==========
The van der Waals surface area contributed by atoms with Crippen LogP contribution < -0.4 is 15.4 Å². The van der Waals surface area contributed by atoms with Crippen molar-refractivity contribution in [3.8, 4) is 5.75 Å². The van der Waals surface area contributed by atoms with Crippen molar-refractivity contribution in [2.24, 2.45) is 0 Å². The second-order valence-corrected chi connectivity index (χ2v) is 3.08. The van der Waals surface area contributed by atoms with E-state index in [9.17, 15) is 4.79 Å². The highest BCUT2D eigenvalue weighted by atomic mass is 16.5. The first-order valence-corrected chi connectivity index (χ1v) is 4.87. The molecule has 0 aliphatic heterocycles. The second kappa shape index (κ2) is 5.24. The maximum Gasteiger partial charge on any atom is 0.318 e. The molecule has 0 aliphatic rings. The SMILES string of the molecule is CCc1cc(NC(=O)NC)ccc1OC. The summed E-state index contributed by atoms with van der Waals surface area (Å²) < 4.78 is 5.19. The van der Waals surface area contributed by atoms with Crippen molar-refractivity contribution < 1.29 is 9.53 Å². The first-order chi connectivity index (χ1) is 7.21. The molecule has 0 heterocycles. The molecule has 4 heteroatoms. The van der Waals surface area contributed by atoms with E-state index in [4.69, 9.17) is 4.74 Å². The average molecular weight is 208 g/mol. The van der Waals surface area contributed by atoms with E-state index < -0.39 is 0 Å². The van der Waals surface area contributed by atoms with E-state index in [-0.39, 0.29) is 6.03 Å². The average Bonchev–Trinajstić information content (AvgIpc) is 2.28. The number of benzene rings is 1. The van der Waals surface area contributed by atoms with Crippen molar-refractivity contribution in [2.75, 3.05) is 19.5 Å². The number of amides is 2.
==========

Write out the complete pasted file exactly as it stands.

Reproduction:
The van der Waals surface area contributed by atoms with Crippen LogP contribution < -0.4 is 15.4 Å². The van der Waals surface area contributed by atoms with Crippen molar-refractivity contribution in [3.8, 4) is 5.75 Å². The van der Waals surface area contributed by atoms with Crippen molar-refractivity contribution in [2.24, 2.45) is 0 Å². The second-order valence-corrected chi connectivity index (χ2v) is 3.08. The van der Waals surface area contributed by atoms with E-state index in [9.17, 15) is 4.79 Å². The highest BCUT2D eigenvalue weighted by atomic mass is 16.5. The first-order valence-corrected chi connectivity index (χ1v) is 4.87. The molecule has 0 aliphatic heterocycles. The second kappa shape index (κ2) is 5.24. The maximum Gasteiger partial charge on any atom is 0.318 e. The molecule has 0 aliphatic rings. The SMILES string of the molecule is CCc1cc(NC(=O)NC)ccc1OC. The summed E-state index contributed by atoms with van der Waals surface area (Å²) < 4.78 is 5.19. The van der Waals surface area contributed by atoms with Crippen molar-refractivity contribution < 1.29 is 9.53 Å². The first-order chi connectivity index (χ1) is 7.21. The molecule has 0 heterocycles. The molecule has 4 heteroatoms. The van der Waals surface area contributed by atoms with E-state index in [4.69, 9.17) is 4.74 Å². The average molecular weight is 208 g/mol. The van der Waals surface area contributed by atoms with E-state index < -0.39 is 0 Å². The van der Waals surface area contributed by atoms with E-state index in [-0.39, 0.29) is 6.03 Å². The average Bonchev–Trinajstić information content (AvgIpc) is 2.28. The number of benzene rings is 1. The van der Waals surface area contributed by atoms with Crippen molar-refractivity contribution in [2.75, 3.05) is 19.5 Å². The number of amides is 2.